Alternatively, to help your manager understand your expectations, you can address this during any regular performance meetings.
Have a conversation
When it's time to sit down, aim to strike a balance between sounding confident, assured, and friendly. Be prepared for questions and negotiations, so listen carefully to your manager and try to have an open and honest two-way chat throughout.
Try to keep everything positive and have realistic expectations. Avoid appearing arrogant, demanding, rude, don’t give ultimatums, or get overly emotional, and try not to spring this on your manager.
Lastly, have some questions of your own to ask.
Consider your employer’s perspective
In these situations, we tend to put our own needs first, which is fine; however, it helps to be empathetic. After all, your boss is a person and may want to give the increase you deserve but might not have the budget.
So, when you build your business case, think about it from the business's perspective and what you’ve brought to the table. Highlight productivity, revenue, and KPIs that are hard to ignore.
Also, consider where you sit within bandings. For example, if you’re a manager being paid at the upper end of a banding, there’s less wiggle room for the business. As such, the conversation may need to be about promotion rather than an increase.
Don’t make it about other people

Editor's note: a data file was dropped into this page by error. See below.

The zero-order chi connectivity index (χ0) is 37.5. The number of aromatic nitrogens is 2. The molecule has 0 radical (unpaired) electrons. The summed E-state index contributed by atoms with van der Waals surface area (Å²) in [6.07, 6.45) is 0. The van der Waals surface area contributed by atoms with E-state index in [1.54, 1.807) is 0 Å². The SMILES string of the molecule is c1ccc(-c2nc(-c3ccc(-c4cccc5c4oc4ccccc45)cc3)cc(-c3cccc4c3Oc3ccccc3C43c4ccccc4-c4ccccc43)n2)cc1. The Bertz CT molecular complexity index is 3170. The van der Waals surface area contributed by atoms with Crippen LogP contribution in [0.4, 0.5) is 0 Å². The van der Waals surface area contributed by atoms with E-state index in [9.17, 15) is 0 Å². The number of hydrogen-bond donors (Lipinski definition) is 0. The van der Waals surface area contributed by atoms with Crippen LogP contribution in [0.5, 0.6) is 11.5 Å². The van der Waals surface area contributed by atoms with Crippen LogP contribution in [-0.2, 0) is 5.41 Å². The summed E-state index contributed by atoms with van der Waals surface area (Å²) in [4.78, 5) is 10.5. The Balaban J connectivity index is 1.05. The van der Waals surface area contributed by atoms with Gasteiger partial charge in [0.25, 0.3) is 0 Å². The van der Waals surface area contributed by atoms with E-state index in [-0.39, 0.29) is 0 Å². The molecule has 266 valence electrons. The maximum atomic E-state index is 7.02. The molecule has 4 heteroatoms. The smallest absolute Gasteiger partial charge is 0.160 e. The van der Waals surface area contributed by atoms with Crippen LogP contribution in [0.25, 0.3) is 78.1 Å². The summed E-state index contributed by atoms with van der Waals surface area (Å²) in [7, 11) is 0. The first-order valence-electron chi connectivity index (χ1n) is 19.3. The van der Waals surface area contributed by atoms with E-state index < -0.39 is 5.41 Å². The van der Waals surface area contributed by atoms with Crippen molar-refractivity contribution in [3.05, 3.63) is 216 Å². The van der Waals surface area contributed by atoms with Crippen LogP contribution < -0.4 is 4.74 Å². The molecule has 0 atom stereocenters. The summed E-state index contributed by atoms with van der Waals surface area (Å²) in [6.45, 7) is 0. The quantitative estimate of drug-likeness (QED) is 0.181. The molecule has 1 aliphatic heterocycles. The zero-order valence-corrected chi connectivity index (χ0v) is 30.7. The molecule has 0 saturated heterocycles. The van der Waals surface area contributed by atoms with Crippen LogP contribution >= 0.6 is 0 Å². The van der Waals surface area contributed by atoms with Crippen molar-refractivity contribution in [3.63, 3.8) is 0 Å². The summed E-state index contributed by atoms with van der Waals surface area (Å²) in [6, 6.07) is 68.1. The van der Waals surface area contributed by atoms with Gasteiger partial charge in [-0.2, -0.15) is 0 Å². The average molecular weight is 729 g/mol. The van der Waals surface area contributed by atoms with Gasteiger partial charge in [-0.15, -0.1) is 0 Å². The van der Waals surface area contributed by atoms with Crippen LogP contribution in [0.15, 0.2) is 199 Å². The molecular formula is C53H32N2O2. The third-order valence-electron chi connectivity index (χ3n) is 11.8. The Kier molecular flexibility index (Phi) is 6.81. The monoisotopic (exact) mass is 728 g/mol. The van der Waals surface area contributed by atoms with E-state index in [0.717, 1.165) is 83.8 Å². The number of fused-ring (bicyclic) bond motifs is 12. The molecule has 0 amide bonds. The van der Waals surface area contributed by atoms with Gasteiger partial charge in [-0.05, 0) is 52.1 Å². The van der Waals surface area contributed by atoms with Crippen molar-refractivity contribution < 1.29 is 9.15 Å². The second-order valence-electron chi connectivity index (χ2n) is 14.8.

A common mistake is to talk to your colleagues and use them as examples to strengthen your business case, especially if they’re being paid more. Try to avoid this. Some companies have policies within employment contracts forbidding employees from discussing their salaries, so be very careful.
Say thank you
If your business is doing well and you’ve built a solid case, and you’re given a raise, congratulations. Be sure to thank your manager and anyone that has gone out of their way for you. It’s a good idea to send a follow-up email that summarises what you discussed and reiterates some of your key points.
Remember, not everyone might have done as well, so be considerate and sensitive.
Sometimes you’ve done everything right; however, your business just can’t meet your salary expectations. So, talk to your manager about your responsibilities, if you take on more, is there an opportunity for a salary review? Or perhaps if you had different/higher KPIs, it would mean an increase or a bonus? Or maybe there’s a promotion opportunity? And think about package options: super high contribution, more leave, time in lieu, charitable donations, childcare, health benefits, product discounts, etc?
Consider your options.
If, however, you’ve tried everything to no avail, you may need to think about your future with your current employer. We all deserve to be remunerated fairly, and perhaps a conversation with a recruitment professional will help to identify potential next steps.
If you need to discuss where you are in your career, and your salary, a conversation with an industry-specific recruitment specialist is a logical next step.
CGC Recruitment is a specialist consultancy with offices in Sydney and Brisbane, and we can help. We specialise in roles in the construction, infrastructure, engineering, and architecture sectors at all levels. As a leading industry recruiter, we always have a long list of opportunities for ambitious and professional individuals.
You can also search our latest vacancies here, and upload your CV.